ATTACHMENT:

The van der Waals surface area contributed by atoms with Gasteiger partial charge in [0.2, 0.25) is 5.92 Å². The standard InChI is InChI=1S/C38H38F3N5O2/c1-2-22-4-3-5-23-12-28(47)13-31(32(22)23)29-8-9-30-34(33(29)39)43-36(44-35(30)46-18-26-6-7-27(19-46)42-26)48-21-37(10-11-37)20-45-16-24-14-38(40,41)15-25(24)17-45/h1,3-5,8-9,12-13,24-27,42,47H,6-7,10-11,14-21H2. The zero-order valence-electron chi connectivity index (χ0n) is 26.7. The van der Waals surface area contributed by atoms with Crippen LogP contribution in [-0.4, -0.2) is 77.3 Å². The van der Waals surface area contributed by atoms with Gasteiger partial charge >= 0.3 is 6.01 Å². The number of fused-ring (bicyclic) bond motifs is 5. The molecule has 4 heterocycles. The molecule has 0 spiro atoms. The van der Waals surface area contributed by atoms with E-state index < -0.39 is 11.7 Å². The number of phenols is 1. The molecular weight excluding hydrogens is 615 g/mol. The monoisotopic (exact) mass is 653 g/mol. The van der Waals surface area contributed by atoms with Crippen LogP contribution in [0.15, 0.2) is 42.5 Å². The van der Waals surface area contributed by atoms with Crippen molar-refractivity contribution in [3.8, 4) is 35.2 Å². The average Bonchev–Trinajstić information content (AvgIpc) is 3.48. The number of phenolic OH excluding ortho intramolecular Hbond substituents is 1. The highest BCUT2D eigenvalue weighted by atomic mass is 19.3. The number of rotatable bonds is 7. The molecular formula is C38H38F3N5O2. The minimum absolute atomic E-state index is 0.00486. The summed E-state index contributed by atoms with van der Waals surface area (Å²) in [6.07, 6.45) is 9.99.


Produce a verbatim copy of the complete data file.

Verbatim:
The van der Waals surface area contributed by atoms with Gasteiger partial charge in [0.2, 0.25) is 5.92 Å². The standard InChI is InChI=1S/C38H38F3N5O2/c1-2-22-4-3-5-23-12-28(47)13-31(32(22)23)29-8-9-30-34(33(29)39)43-36(44-35(30)46-18-26-6-7-27(19-46)42-26)48-21-37(10-11-37)20-45-16-24-14-38(40,41)15-25(24)17-45/h1,3-5,8-9,12-13,24-27,42,47H,6-7,10-11,14-21H2. The zero-order valence-electron chi connectivity index (χ0n) is 26.7. The van der Waals surface area contributed by atoms with Crippen LogP contribution in [-0.4, -0.2) is 77.3 Å². The van der Waals surface area contributed by atoms with Gasteiger partial charge >= 0.3 is 6.01 Å². The number of fused-ring (bicyclic) bond motifs is 5. The molecule has 4 heterocycles. The molecule has 0 spiro atoms. The van der Waals surface area contributed by atoms with E-state index < -0.39 is 11.7 Å². The number of phenols is 1. The molecular weight excluding hydrogens is 615 g/mol. The monoisotopic (exact) mass is 653 g/mol. The van der Waals surface area contributed by atoms with Crippen LogP contribution in [0.15, 0.2) is 42.5 Å². The van der Waals surface area contributed by atoms with Crippen molar-refractivity contribution in [3.8, 4) is 35.2 Å². The average Bonchev–Trinajstić information content (AvgIpc) is 3.48. The number of phenolic OH excluding ortho intramolecular Hbond substituents is 1. The highest BCUT2D eigenvalue weighted by atomic mass is 19.3. The number of rotatable bonds is 7. The molecular formula is C38H38F3N5O2. The minimum absolute atomic E-state index is 0.00486. The summed E-state index contributed by atoms with van der Waals surface area (Å²) in [6.07, 6.45) is 9.99.